T5-12 Evaluating Intervention Strategies to Reduce the Burden of Foodborne Disease Caused by Human Norovirus: A Risk-Based Approach Using a Long-term Care Facility as Proof of Concept

Monday, August 1, 2016: 4:45 PM
241 (America's Center - St. Louis)
Stephen Beaulieu, Neptune and Company, Inc., Lakewood, CO
Amir Mokhtari, Neptune and Company, Inc., Lakewood, CO
Maren Anderson, Neptune and Company, Inc., Lakewood, CO
Ryan Kelly, Neptune and Company, Inc., Lakewood, CO
Warren Houghteling, Neptune and Company, Inc., Lakewood, CO
Skyler Swanson, Neptune and Company, Inc., Lakewood, CO
Tom Stockton, Neptune and Company, Inc., Lakewood, CO
Lee-Ann Jaykus, North Carolina State University, Raleigh, NC
Introduction: Human norovirus causes 19-21 million cases of illness in the U.S annually, about 5 million of which are transmitted by foods. Long-term care facilities (LTCFs) are among the most common settings for norovirus outbreaks (78% of outbreaks reported in the U.S., 2009-2013), and facility food services are recognized as a significant contributor to disease burden. Development of an effective food safety plan that addresses key risk factors is essential.

Purpose: The primary purposes of this work were to (1) develop a quantitative predictive risk assessment model that simulates norovirus disease dynamics, and (2) provide a comparative risk-cost framework to evaluate the efficacy and cost-effectiveness of potential intervention strategies.

Methods: We developed an agent-based model, NorOPTIMAL, that simulates norovirus transmission dynamics and disease in a LTCF. NorOPTIMAL represents interactions among agents (e.g., health care workers), and between agents and the microenvironment (e.g., surfaces, foods). Model parameters were derived through an exhaustive literature review, research conducted by the NoroCORE food safety initiative, and expert judgment. To demonstrate the utility of NorOPTIMAL to inform development of a risk-based food safety plan, a hypothetical case study was created that compared different intervention strategies for reducing foodborne contamination and spread of norovirus.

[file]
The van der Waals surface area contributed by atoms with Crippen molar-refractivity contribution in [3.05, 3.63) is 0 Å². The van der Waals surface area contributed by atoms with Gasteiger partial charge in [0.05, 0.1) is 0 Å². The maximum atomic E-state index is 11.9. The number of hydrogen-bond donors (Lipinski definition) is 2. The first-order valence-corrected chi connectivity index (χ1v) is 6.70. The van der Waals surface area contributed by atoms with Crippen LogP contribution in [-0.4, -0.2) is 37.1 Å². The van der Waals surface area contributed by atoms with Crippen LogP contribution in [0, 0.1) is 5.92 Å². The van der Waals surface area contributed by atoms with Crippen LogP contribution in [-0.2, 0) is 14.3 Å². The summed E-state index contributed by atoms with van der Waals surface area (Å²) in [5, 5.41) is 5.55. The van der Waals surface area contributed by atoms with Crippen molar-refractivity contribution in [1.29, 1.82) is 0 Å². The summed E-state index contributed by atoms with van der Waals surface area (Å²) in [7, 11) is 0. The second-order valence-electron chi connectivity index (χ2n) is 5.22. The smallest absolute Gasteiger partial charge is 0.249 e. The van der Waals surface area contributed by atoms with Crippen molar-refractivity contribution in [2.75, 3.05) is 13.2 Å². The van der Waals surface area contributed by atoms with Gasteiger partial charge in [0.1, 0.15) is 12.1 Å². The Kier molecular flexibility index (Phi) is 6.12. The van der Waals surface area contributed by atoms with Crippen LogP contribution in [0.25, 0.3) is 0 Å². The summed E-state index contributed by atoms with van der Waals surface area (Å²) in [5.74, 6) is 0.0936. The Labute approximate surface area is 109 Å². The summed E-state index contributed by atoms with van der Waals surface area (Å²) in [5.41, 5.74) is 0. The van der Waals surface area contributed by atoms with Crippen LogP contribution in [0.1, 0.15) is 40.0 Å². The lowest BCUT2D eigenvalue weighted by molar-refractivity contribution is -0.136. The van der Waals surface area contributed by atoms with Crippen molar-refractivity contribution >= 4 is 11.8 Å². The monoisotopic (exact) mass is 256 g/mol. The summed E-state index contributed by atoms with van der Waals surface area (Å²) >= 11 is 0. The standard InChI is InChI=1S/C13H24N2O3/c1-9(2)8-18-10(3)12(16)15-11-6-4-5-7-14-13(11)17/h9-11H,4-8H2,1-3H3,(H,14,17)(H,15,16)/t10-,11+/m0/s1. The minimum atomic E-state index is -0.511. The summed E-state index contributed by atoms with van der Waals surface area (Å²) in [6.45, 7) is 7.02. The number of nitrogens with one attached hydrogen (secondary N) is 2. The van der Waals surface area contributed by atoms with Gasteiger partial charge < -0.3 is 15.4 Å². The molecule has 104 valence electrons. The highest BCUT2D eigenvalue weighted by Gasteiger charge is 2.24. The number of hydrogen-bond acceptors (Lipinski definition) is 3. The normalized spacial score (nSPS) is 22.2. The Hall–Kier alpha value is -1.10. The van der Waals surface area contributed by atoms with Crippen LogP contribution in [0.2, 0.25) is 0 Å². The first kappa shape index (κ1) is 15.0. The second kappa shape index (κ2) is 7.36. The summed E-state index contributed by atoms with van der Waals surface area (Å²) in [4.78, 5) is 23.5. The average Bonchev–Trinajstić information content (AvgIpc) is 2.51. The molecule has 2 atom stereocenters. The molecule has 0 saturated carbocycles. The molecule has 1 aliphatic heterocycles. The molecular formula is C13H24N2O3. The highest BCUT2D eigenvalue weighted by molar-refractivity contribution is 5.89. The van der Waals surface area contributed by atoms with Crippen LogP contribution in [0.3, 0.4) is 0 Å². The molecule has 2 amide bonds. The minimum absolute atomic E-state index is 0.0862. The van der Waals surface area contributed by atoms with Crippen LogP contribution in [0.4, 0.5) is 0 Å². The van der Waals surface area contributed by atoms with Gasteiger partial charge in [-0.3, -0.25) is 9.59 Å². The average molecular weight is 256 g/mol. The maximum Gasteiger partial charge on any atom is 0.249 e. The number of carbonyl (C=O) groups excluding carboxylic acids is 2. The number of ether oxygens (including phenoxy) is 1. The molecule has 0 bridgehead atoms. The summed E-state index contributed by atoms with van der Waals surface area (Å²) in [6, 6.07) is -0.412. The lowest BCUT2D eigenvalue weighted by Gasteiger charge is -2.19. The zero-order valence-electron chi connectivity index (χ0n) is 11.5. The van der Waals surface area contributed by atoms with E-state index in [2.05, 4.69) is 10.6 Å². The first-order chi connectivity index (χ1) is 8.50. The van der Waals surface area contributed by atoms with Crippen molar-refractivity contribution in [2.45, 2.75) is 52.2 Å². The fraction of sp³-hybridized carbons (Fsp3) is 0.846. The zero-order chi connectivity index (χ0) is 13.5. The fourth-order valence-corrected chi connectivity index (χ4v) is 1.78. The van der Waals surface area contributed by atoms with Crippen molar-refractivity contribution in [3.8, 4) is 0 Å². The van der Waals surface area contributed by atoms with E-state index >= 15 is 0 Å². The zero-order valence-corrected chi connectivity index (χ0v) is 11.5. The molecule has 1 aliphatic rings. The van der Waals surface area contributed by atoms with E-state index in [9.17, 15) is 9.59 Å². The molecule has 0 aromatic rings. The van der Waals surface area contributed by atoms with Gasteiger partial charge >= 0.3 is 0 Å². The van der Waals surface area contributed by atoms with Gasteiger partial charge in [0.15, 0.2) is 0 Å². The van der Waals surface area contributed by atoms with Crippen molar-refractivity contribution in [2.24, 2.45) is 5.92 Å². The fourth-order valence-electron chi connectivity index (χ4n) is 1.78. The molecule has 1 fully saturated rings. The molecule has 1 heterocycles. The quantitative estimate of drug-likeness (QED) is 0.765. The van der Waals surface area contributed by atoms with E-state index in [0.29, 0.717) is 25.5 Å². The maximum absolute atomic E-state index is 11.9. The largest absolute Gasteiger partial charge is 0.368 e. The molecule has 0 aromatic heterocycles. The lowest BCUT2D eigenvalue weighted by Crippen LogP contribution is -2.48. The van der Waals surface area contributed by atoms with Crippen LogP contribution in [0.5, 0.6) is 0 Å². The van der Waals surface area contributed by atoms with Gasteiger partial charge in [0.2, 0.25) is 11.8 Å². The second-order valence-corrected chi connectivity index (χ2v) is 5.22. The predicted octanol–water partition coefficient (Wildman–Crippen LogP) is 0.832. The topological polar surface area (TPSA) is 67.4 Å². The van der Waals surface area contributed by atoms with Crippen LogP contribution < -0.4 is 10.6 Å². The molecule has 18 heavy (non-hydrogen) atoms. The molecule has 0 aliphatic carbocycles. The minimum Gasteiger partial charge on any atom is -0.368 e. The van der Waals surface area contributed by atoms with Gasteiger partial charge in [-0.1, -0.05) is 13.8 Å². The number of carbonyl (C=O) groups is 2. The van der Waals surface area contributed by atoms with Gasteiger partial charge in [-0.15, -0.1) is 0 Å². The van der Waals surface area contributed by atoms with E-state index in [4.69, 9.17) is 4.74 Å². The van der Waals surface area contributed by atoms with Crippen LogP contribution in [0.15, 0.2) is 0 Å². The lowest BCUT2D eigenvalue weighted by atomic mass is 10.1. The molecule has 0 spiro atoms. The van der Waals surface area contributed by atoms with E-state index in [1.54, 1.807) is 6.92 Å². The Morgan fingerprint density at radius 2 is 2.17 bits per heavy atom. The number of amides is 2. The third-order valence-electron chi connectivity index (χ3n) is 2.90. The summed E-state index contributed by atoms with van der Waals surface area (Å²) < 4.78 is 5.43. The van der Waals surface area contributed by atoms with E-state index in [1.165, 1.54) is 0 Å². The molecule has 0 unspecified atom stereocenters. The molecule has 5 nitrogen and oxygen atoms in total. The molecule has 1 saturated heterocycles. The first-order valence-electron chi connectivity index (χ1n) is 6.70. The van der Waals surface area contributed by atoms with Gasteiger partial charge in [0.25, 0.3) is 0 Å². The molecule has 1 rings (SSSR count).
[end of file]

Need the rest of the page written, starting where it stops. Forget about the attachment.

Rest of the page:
Results: The notional results from the case study suggest that a multi-option intervention strategy is most cost-effective in reducing disease burden including, for example, adoption of best sanitation practices for areas impacted by a vomiting event, rapid response training to limit residents’ exposure to aerosolized virus particles, and increasing compliance with personal hygiene requirements in the kitchen area. 

Significance: This work provides: (1) a mathematical framework for simulating transmission dynamics of norovirus; (2) a teaching tool to learn risk assessment basics in a hands-on simulation environment; and (3) a practical approach to compare proposed intervention strategies and inform the development of an effective food safety plan.